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Written by Jeff Fradley, Danny McBride, and David Gordon Green, and directed by Green, “Halloween” sets itself up as the direct sequel to Carpenter’s initial haunt with The Shape. Getting Jamie Lee Curtis and Nick Castle to reprise their roles as Laurie Strode and Michael Myers was the absolute core of this film, if this hadn’t happened- this sequel would plainly not exist in any serious fashion. The seven original sequels and two remakes by Rob Zombie in the forty year interim have been completely disregarded and cast aside by this latest film in the seemingly never-ending franchise. Gone are the explanations and reasoning behind why Michael Myers does what he does. He is no longer the brother to Laurie, he isn’t a cursed soul, no Celtic mysticism, and Laurie isn’t dead either. This film was an attempt to return to the simple and powerful nature of that first film and I think it captures that spirit fairly well. It’s probably the best of everything that came after Carpenter’s original film.

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This isn’t to say there aren’t some weak links here though. Some characters exist only to literally move the plot along at times, and some won’t like the twist that takes place somewhere near the beginning of the third act (no spoilers here), and although I’ve heard that many had issues with the humor in the film- most of it worked for me. I don’t want to over-explain this film because it’s simplicity keeps things moving at a relatively quick pace and going into too many details would be a bit of a disservice, on my part. What I can say is that when the movie is firing on all cylinders, it works magnificently. It’s raw, unnerving, and brutal. The score, once again crafted by John Carpenter with some help from his son as well, is insanely effective here. There are flashes and rhythms of the original score with the iconic theme but it’s never over utilized. Jamie Lee Curtis is the framework of the film- her dedicated performance ties everything together with realistic portrayals of decades of anxiety and traumatic paranoia. She’s effectively crafted a layered person under all the nightmare fueled preparation that Laurie’s been up to these forty years. Nick Castle returning as Myers was the other necessary pillar of the film, and while this may be a character without a voice- his physicality speaks volumes. He made the horror icon a terror again. If you haven’t seen the new “Halloween” yet, this is the perfect weekend to give it a shot- especially if you’re a fan of the original film as the filmmakers themselves were and they’ve thrown in plenty of visual throwbacks to that first Slasher film. Happy Halloween everyone!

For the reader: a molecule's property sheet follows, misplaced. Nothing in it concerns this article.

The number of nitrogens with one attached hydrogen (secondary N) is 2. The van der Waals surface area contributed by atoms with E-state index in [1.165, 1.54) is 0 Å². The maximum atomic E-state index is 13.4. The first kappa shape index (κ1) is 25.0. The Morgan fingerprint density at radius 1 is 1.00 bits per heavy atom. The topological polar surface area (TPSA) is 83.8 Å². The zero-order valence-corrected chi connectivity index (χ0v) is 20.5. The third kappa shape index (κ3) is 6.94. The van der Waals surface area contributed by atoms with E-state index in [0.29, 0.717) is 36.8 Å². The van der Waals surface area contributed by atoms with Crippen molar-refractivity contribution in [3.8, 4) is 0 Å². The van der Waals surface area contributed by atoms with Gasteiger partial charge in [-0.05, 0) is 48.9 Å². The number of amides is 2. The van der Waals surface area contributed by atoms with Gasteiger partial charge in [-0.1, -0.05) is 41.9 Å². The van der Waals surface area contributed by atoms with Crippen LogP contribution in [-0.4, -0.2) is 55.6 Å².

Final Score: 2,018 Bloodied knives